July 01, 2005 at 1:30 pm

Timbalier Time

Boats stream across Timbalier Bay as the weather
warms up and dreams of big trout draw anglers to the
barrier islands, but guide Chad Dufrene doesn’t follow the
Instead, he makes the short run from Bobby Lynn’s to the
first islands between Lake Raccourci and Timbalier Bay.
May 30, 2005 at 2:47 pm

Volume 25 - No. 5 - May 2005

May 30, 2005 at 9:14 am

The Lafitte Lowdown

Maybe it’s just me, but it sure seemed like a long winter. Some of the poor folks up north dubbed it “the winter that wouldn’t die,” which sounded more like a pathetic plot in a Grade B movie than a weather condition.

And even though this winter finally lost its frosty grip on the thermometer, it left behind these blustery, nagging, unending winds specifically to pester and harass us fishermen.

But the long winter drought is over, the sun has steadily warmed up the water, the shrimp are beginning to make their annual appearance, and the trout are slamming baits all over the Southeast Louisiana coastline.Read More...
May 30, 2005 at 9:02 am

Not a Novelty

The small cove on the eastern end of Calcasieu Lake looked much like any other stretch of uninhabited shoreline. It wasn’t so much of a cove as a dip in the largely featureless stretch of bank. The location was, however, precious enough to Capt. Jeff Poe that the distant sighting of a boatful of waders had elicited a sharp reaction over the hum of the 200 Yamaha, almost enough to make him turn off of his path. But near perfect wind conditions for the location made it any easy decision after a moment of thought. “The thing about it is this: I can almost guarantee they didn’t trolling motor in there,” he said of the waders. “For some reason, they don’t think running a big engine in that shallow water scares fish. I’ve seen ’em do it a hundred times.”Read More...
May 25, 2005 at 12:11 pm

Map Feature: Sabine Lake

The heavy fog, which had inundated the extreme southwestern part of the state, was just beginning to break when the 9-pound redfish began its assault on the southern end of Sabine Lake, trying in vain to render the colorful MirrOlure useless for the remainder of the day.Read More...
May 25, 2005 at 12:06 pm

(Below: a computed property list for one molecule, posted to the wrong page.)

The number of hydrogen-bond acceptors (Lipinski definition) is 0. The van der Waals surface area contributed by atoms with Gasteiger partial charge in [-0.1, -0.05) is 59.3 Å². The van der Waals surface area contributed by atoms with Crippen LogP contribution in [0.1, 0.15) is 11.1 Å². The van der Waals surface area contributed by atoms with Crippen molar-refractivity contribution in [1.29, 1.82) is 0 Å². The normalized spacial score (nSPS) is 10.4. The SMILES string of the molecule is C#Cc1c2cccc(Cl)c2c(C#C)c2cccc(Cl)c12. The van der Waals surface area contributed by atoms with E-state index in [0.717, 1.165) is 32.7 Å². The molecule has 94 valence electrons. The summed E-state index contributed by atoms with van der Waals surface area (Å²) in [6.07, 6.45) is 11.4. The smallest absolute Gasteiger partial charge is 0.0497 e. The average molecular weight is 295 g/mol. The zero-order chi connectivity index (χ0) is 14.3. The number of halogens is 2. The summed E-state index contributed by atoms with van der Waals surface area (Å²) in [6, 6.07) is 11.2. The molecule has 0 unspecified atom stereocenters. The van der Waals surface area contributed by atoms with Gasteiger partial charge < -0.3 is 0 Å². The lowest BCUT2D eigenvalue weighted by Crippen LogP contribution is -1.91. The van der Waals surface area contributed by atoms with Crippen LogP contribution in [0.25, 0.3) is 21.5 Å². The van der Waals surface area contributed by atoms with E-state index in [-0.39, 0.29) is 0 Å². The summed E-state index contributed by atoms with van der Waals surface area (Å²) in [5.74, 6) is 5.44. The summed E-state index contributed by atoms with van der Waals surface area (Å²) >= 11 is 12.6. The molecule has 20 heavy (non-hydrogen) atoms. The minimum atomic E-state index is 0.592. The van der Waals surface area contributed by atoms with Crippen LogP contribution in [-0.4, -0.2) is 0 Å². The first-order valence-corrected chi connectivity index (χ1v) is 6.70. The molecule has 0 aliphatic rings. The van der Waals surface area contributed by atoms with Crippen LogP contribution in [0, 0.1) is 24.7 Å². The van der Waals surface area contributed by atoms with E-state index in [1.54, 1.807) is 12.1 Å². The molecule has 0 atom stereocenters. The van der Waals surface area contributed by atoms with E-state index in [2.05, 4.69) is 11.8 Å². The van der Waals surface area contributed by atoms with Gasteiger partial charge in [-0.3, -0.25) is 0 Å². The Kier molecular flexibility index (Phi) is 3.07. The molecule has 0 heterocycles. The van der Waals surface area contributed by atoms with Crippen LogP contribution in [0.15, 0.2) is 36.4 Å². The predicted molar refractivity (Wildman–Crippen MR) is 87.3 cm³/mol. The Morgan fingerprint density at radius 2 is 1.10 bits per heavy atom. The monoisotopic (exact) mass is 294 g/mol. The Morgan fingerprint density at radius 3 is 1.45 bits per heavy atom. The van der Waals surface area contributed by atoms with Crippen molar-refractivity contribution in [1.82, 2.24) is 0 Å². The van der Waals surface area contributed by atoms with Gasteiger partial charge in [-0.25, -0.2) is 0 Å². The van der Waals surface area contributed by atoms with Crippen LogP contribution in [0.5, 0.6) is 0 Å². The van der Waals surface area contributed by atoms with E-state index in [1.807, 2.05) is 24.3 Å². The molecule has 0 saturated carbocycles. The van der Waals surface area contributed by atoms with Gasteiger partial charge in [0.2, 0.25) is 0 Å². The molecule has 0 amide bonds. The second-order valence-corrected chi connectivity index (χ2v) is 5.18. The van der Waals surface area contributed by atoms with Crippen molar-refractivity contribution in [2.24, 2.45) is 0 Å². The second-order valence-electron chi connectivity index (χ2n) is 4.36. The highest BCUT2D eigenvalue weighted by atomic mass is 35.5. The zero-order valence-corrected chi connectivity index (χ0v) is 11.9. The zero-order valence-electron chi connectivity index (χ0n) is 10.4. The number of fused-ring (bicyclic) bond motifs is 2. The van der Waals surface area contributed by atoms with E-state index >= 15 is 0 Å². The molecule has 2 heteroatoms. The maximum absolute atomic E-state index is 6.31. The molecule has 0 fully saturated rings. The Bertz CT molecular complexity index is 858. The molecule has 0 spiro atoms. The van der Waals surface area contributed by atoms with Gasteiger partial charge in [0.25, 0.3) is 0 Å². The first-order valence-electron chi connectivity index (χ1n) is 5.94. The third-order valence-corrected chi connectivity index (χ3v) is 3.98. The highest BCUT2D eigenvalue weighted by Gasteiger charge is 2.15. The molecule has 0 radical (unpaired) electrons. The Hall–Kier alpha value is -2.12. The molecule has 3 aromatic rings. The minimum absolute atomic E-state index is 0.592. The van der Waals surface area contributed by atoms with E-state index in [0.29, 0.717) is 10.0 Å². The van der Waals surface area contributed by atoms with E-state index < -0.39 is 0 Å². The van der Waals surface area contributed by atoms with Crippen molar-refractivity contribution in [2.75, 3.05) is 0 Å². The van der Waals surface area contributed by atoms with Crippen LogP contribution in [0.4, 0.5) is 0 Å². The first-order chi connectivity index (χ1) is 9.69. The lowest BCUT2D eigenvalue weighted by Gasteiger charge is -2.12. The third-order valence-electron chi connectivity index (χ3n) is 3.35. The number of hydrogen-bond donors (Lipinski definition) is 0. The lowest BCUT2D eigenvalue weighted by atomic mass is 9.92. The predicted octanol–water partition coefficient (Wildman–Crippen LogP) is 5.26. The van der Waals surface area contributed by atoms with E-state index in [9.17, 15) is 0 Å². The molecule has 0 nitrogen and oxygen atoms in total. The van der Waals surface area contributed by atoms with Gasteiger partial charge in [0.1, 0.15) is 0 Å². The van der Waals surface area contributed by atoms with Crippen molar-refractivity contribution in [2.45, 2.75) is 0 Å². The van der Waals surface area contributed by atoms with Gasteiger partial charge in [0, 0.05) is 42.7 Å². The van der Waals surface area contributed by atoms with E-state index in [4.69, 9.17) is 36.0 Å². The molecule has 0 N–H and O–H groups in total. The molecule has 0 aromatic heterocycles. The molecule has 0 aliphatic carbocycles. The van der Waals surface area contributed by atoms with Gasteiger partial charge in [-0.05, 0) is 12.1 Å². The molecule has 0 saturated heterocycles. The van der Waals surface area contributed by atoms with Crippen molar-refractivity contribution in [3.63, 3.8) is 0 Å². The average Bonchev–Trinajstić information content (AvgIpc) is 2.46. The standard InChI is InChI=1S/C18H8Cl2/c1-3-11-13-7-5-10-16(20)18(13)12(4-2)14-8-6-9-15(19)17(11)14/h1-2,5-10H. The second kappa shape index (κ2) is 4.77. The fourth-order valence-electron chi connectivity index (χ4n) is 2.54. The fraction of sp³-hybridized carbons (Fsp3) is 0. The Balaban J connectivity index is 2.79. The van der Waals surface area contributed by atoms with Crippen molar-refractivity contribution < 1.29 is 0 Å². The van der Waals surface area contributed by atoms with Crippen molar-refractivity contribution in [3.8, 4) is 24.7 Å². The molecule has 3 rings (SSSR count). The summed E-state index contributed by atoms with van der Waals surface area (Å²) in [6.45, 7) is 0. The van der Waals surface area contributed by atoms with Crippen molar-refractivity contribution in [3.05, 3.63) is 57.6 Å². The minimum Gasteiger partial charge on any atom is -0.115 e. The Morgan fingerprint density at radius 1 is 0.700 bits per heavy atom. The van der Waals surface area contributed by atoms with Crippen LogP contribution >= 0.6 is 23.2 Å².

False Bottom

The bass rod bowed as if I’d hooked a big largemouth and was trying to wrestle the fish out of thick lily pads.

But I wasn’t fishing fresh water.

Instead, I was positioned at an oil rig off the Louisiana coast that receives as much pressure as any in the entire Gulf.

As I reeled in my line and battled the fish, I couldn’t believe I’d caught an 8-pound snapper the first time my bait went to the bottom. My buddy and I fished with a tactic and bait most snapper fishermen never would use.

We baited our hooks that day with plastic grubs most anglers fished with inshore for speckled trout, redfish and flounder. In less than an hour, the two of us limited out on snapper by only fishing three rigs.Read More...
May 25, 2005 at 11:18 am

The Scoop on the Skinny

Spring inshore fishing can be such a tease. Specks are ready for their reproductive business, but extreme changes in the weather make fish extremely mobile, rendering even the most up-to-date information obsolete.

But that compares little to the games redfish play as they ease into the warm-weather pattern. Reds are more than willing to mass in the shallow ponds and show themselves in all their bronze glory, but getting them to bite is an entirely different matter.Read More...
April 24, 2005 at 4:27 pm

Poor Man’s Lobster

The morning hadn’t gone well. We’d only caught one speckled trout — the only bite we’d had.

“Let’s go over to the jetties,” I suggested to my fishing partner. “Maybe we can take some flounder or a stray redfish over there.”

On the first cast, my buddy caught a sheepshead and asked, “You want to keep this thing?”Read More...
April 24, 2005 at 4:13 pm